Xavier Cugat's tomb in Girona's old cemetery

Partial discography[edit]

  • The Greatest RCA Sides (RCA Victor, ca. 1940s, 1950s; 2000 compilation)
  • Bread, Love and Cha Cha Cha (Columbia, ca. 1957)
  • Cugat Cavalcade (Columbia, 1958)[7]
  • The King Plays Some Aces (RCA Victor, 1958)[8]
  • That Latin Beat (RCA Camden, 1959)
  • Viva Cugat! (Mercury, 1961)[9]
  • The Best of Cugat (Mercury, 1961)[10]
  • Cugi's Cocktails (Mercury, 1963)[11]
  • Xavier Cugat & his orchestra — Personnel: Robert Jones, George Lopez, Richard Hoffman, Frank Berardi (tp), Joseph Gutierrez (tb), Henry Greher (frh), Gene Lorello, Luis Castellanos, John Haluko, Robert De Joseph, James English (sax), Rafael Angelo (p), Manuel Paxtot (b), Isabello Marerro (dm), Oswaldo Oliveira (timb), Otto Garcia (maracas), Otto Bolivar (bgo), Glenn E. Brown (marimba) (Glenn Brown is the father of Steve Brown)


Cugat owned and operated the Mexican restaurant, Casa Cugat, on La Cienega's "Restaurant Row" for a number of years, located at 848 North La Cienega Boulevard in West Hollywood. The restaurant was frequented by several Hollywood celebrities, and featured two singing guitarists, who would visit each table and play diners' favorite songs upon request. In addition to Mexican cuisine, the restaurant also had an "American menu," which included such dishes as fried shrimp, steaks, seafood and chicken. According to Cugat, "Marlon Brando loves quesadillas, so he usually has two orders. Paul Newman always orders arroz con pollo, chicken and rice. Dinah Shore is mad about chilled gazpacho. Comedian Steve Martin always orders steak picado. George Burns and Milton Berle both love chile verde. Merv Griffin always orders the Cugat special combination plate. Charo is a fan of the filet of sole fundador. James Caan orders tournedos of beef Diablo. When sportscaster Vin Scully comes in you can bet he'll order albondigas soup with meatballs and vegetables, spiced with cilantro."[12] The restaurant had been in operation since the 1940s, and finally closed its doors in 1986.[13]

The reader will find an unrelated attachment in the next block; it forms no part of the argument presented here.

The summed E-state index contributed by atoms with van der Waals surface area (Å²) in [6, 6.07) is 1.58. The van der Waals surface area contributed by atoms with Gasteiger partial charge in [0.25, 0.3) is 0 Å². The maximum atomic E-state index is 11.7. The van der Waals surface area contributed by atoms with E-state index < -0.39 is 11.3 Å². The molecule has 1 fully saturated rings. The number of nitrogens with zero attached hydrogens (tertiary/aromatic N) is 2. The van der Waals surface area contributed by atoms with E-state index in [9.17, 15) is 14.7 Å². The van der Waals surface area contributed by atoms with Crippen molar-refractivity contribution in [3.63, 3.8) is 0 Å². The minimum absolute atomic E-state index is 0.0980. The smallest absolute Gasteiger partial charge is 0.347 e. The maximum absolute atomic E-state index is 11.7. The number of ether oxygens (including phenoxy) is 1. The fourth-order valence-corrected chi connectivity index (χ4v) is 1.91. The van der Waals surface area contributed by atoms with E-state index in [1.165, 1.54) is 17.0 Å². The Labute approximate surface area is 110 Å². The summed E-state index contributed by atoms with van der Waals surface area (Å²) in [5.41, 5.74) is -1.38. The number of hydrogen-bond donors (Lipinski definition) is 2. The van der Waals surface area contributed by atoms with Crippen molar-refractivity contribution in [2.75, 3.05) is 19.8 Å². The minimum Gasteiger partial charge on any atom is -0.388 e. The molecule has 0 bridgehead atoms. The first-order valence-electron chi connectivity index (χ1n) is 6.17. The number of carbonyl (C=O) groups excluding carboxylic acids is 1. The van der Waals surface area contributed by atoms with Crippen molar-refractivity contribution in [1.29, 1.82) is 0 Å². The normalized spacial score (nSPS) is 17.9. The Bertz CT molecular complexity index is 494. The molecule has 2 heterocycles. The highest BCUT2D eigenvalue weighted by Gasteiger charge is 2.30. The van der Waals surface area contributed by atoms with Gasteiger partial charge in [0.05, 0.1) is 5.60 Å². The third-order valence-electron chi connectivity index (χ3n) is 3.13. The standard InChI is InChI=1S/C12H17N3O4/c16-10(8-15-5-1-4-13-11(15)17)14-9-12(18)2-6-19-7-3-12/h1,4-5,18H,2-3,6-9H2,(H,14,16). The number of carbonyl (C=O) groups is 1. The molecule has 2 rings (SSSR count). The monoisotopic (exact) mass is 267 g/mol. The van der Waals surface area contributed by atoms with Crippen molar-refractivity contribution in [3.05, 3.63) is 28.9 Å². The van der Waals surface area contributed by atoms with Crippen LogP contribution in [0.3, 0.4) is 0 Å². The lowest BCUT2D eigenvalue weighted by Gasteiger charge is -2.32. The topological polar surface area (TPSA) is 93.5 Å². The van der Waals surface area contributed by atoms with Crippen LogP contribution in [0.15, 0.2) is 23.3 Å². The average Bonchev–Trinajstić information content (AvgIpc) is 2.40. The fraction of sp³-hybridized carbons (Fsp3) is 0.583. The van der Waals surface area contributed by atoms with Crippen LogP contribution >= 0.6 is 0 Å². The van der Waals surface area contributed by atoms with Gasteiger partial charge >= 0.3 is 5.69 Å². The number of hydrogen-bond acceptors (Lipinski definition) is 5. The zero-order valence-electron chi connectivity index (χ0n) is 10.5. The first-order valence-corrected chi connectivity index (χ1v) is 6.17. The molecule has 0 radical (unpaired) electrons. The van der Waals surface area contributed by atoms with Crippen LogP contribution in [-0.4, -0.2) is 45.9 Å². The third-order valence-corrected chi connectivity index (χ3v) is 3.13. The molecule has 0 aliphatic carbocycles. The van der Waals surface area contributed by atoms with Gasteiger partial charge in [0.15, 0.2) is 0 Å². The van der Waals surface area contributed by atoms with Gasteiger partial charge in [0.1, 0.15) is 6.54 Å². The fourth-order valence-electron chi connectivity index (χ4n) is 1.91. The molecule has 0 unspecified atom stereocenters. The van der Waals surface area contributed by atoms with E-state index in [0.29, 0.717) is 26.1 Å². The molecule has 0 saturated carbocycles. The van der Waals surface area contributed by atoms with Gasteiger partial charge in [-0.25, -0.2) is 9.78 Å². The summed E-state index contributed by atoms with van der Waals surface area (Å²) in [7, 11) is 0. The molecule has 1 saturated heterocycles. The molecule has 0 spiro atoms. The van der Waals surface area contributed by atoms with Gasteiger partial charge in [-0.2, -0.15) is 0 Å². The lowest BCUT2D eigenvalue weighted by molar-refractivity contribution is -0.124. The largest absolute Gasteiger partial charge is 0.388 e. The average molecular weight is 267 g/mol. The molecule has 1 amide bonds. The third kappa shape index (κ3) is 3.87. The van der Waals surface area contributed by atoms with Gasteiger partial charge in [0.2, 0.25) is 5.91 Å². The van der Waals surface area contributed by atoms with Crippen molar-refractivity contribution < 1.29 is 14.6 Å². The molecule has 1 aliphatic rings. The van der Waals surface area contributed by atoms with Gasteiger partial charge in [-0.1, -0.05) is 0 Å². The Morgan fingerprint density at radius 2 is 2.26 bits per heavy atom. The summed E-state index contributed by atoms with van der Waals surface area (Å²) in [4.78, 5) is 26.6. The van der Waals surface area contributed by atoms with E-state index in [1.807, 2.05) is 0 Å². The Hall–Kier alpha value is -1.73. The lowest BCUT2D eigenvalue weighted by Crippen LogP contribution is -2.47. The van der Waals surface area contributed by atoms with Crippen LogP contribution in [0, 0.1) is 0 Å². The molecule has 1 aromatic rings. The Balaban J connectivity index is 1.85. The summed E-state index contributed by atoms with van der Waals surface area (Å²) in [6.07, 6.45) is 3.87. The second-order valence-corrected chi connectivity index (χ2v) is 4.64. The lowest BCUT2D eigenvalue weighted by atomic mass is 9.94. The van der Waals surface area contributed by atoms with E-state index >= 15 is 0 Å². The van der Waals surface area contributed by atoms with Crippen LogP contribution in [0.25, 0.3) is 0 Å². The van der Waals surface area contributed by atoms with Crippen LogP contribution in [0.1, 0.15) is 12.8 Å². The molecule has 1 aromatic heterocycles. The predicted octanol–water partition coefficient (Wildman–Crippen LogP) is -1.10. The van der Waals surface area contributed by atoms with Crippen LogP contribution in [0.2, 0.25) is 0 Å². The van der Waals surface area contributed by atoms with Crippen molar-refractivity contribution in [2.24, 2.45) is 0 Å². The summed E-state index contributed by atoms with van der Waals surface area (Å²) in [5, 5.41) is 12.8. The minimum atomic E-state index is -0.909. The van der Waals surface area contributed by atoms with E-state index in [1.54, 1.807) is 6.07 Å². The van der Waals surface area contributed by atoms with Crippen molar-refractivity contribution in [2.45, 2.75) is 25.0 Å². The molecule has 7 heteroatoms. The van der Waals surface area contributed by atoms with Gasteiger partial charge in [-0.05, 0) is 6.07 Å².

The restaurant's actual exterior and a fanciful depiction of its interior can be found in scenes in the 1949 film, Neptune's Daughter, where Cugat has a substantial role playing himself. A brief scene revolving around the restaurant can also be seen in the earlier 1943 film, The Heat's On, also starring Cugat as himself.


Xavier Cugat spent his last years in Barcelona, Catalonia, Spain, living in a suite at Hotel Ritz. Cugat died of heart failure at age 90 in Barcelona and was buried in his native Girona. He was posthumously inducted into the International Latin Music Hall of Fame in 2001.[14]


  1. ^ a b NOTE: Some sources ([1], [2]) indicate 1901 as his year of birth; however, the majority of references, including his tombstone and various United States censuses, all clearly support 1900 as the correct year of birth.
  2. ^ a b c d Xavier Cugat profile, IMDb.com; accessed 8 November 2015.
  3. ^ a b c Xavier Cugat official webpage, xaviercugat.com; accessed 8 November 2015.
  4. ^ Profile Archived November 24, 2006, at the Wayback Machine. LegacyRecordings.com; accessed 8 November 2015.
  5. ^ Tate, Mary Jo (2007). Critical companion to F. Scott Fitzgerald: a literary reference to his life and work. Infobase Publishing. p. 88. ISBN 978-0-8160-6433-5. Retrieved 8 November 2015. 
  6. ^ Powell, Jane (1988). The Girl Next Door...and How She Grew (1st ed.). p. 112. ISBN 0-688-06757-3. 
  7. ^ "Xavier Cugat And His Orchestra - Cugat Cavalcade". 
  8. ^ "Xavier Cugat And His Orchestra - The King Plays Some Aces". 
  9. ^ "Xavier Cugat And His Orchestra - Viva Cugat!". 
  10. ^ "Xavier Cugat And His Orchestra - The Best Of Cugat". 
  11. ^ "Xavier Cugat And His Orchestra - Cugi's Cocktails". 
  12. ^ "Mexican Food: What Do Showbiz People Like to Eat?". The Los Angeles Times. Los Angeles. March 11, 1980. Retrieved February 19, 2017. 
  13. ^ Andrews, Colman (May 18, 1986). "A Bogus Critic Without Reservation". The Los Angeles Times. Los Angeles. Retrieved 19 February 2017. 
  14. ^ "International Latin Music Hall of Fame Announces Inductees for 2001". 3 April 2001. Retrieved 31 October 2015.